Using teams to improve immunization rates

Interprofessional education (IPE) is defined as “when students from two or more professions learn from, about, and with each other to enable effective collaboration and improve health outcomes” (WHO, 2010).  The key to IPE is all three prepositions occurring within a session.  So IPE is NOT a traditional lecture when one profession speaks to another profession (or even multiple professions).

The concept of IPE also applies to health professionals, as IPE is considered a lifelong learning process. Just think about this analogy – a football coach would not put his or her team on the field to play before practicing. Also, the players have the opportunity to practice their plays before the big game throughout the season with coaching.  It is easy to see that students need formal training and time to practice team-based skills during school and after graduation providers/professionals need to continue refining collaborative practice skills, especially because we find ourselves on so many different teams.

This blog is an attempt to provide a platform to discuss what is happening at LSU Health New Orleans and how you as a health professional or a health organization/system can join in the interprofessional education and collaborative practice international movement!

In January 2017, all first year students (about 750 of them), representing over 20 health professions, gathered to discuss how, as a team, they could address the concerns parents had about vaccinations. We selected the topic because vaccinations are one of the most successful public health achievements, “preventing approximately 42,000 deaths and 20 million cases of disease, with net savings of nearly $14 billion in direct costs and $69 billion in total societal costs” (www.cdc.gov/mmwr/preview/mmwrhtml/mm6019a5.htm).

However, there are parents who are concerned about the side-effects of vaccinations, and there are parents who are requesting for their vaccinated children to not be surrounded by non-vaccinated children in medical waiting rooms (remember we all have waiting rooms, so this concept applies to us all).  So how can an interprofessional team of health professionals address the concerns of all parents?

First, everyone has to recognize the lack of scientific research supporting potential undesired effects of immunizations (http://www.bmj.com/content/342/bmj.c7452.full). Second, there are some health providers who think the topic of immunizations does not apply to them and only nurses, nurse practitioners, physician assistants, physicians and public health professionals have a role.  This type of thought process does not support team-based care as we all have a role in improving the health and well-being of the individuals we encounter. So what can we ALL do?

  • Ask “Are you up-to-date with your immunizations?”  Now this can be tricky as we do not want to keep asking the patients/clients we see the same question if we know the answer.  One way to find the answer is through LINKS (Louisiana Immunization Network for Kids Statewide).  LINKS is a web application that allows approved professionals to view and/or edit immunization records.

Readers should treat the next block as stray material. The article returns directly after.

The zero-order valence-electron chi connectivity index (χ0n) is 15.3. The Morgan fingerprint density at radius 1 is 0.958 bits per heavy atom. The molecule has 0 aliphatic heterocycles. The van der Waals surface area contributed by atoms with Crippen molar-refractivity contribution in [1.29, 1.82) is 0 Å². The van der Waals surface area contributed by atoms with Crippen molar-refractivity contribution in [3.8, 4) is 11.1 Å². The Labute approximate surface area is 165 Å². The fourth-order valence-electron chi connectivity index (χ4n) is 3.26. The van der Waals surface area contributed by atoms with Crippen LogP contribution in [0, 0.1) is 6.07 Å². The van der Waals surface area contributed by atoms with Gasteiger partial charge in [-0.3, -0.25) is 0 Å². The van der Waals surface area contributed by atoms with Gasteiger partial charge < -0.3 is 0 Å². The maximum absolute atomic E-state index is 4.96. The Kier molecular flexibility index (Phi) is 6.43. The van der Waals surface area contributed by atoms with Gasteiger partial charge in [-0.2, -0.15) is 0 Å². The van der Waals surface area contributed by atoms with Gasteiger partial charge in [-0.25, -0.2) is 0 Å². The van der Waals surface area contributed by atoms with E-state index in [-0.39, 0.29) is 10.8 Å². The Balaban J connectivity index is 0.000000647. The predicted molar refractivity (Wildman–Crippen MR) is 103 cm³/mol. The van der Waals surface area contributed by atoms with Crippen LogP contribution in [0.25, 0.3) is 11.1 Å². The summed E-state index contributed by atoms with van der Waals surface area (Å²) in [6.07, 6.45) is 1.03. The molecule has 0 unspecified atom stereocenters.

• Commit to recording immunizations in LINKS.  This would be a great way to avoid asking the patient the same question.  This can be a challenge because not all providers place immunization records in LINKS.  As a health professional, you can work with your office, department, and/or organization and make a commitment to view immunization records prior to seeing patients.  Just remember, sometimes a patient sees his/her dentist, pharmacist, or physical therapist more times a year than a primary care provider….YES…we are all in this together!
  • Obtain access to LINKS, contact your respective LA Department of Health representative  – the information is located at the bottom of the webpage. Most providers who do not give immunizations will not have access to LINKS, but having access is important to a team approach to improving immunization rates.
  • Encourage patients/clients to access MyIR.net, an electronic portal which provides immunization records if healthcare providers enter the information in LINKS. Registering for access in MyIR.net is dependent on correct contact information.  So if you have difficulty viewing your/your family records, contact your primary care provider office to ensure your contact information is up-to-date in LINKS.
  • Educate patients on the importance of immunizations.  Use these resources for support Healthy People 2020 and Immunization Action Coalition

There are many other ways, WE as a TEAM of health professionals working in separate buildings, offices, cities, and towns can help to promote vaccinations.  One idea is to partner with your local pharmacist, urgent care, primary care provider, or hospital.  If you have an independent clinic, ask an approved provider to offer flu shots at your facility once a week.  Simply dedicate a private space to them and let your patients/clients know that your office will be offering flu shots. Making it easier/improving access for the patient to receive better healthcare is simply that easy!

What other ideas do you have about working as a team across all health professions to improve immunizations rate?  Please share them so we can all learn together.

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